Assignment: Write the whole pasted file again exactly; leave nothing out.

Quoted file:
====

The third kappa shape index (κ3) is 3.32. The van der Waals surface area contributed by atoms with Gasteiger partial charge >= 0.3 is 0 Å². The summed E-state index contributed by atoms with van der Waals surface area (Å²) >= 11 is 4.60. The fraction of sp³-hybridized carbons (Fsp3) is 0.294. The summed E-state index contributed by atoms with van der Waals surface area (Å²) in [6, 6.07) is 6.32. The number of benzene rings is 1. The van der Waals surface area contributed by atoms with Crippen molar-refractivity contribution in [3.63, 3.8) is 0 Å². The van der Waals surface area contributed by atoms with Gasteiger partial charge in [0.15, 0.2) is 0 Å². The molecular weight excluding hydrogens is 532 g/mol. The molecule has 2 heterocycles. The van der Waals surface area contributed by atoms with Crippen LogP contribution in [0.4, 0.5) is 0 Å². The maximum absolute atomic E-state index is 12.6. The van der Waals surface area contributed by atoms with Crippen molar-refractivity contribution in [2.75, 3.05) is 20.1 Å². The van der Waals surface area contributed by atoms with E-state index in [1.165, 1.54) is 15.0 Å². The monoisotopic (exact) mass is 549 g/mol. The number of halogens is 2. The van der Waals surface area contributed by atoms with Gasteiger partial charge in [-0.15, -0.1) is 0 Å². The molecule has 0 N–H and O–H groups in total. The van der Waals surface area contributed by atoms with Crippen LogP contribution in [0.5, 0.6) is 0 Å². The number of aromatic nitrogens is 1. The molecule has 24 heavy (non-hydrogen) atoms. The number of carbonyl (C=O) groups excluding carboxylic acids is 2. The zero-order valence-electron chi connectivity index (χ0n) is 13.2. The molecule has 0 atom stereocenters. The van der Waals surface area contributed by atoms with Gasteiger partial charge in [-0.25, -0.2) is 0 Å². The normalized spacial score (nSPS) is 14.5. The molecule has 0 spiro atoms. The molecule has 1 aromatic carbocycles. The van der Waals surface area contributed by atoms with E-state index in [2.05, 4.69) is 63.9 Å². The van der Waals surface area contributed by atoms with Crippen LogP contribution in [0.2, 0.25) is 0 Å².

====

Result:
The third kappa shape index (κ3) is 3.32. The van der Waals surface area contributed by atoms with Gasteiger partial charge >= 0.3 is 0 Å². The summed E-state index contributed by atoms with van der Waals surface area (Å²) >= 11 is 4.60. The fraction of sp³-hybridized carbons (Fsp3) is 0.294. The summed E-state index contributed by atoms with van der Waals surface area (Å²) in [6, 6.07) is 6.32. The number of benzene rings is 1. The van der Waals surface area contributed by atoms with Crippen molar-refractivity contribution in [3.63, 3.8) is 0 Å². The van der Waals surface area contributed by atoms with Gasteiger partial charge in [0.15, 0.2) is 0 Å². The molecular weight excluding hydrogens is 532 g/mol. The molecule has 2 heterocycles. The van der Waals surface area contributed by atoms with Crippen LogP contribution in [0.4, 0.5) is 0 Å². The maximum absolute atomic E-state index is 12.6. The van der Waals surface area contributed by atoms with Crippen molar-refractivity contribution in [2.75, 3.05) is 20.1 Å². The van der Waals surface area contributed by atoms with E-state index in [1.165, 1.54) is 15.0 Å². The monoisotopic (exact) mass is 549 g/mol. The number of halogens is 2. The van der Waals surface area contributed by atoms with Gasteiger partial charge in [-0.15, -0.1) is 0 Å². The molecule has 0 N–H and O–H groups in total. The van der Waals surface area contributed by atoms with Crippen LogP contribution in [0.5, 0.6) is 0 Å². The number of aromatic nitrogens is 1. The molecule has 24 heavy (non-hydrogen) atoms. The number of carbonyl (C=O) groups excluding carboxylic acids is 2. The zero-order valence-electron chi connectivity index (χ0n) is 13.2. The molecule has 0 atom stereocenters. The van der Waals surface area contributed by atoms with Gasteiger partial charge in [-0.25, -0.2) is 0 Å². The normalized spacial score (nSPS) is 14.5. The molecule has 0 spiro atoms. The molecule has 1 aromatic carbocycles. The van der Waals surface area contributed by atoms with E-state index in [2.05, 4.69) is 63.9 Å². The van der Waals surface area contributed by atoms with Crippen LogP contribution in [0.2, 0.25) is 0 Å².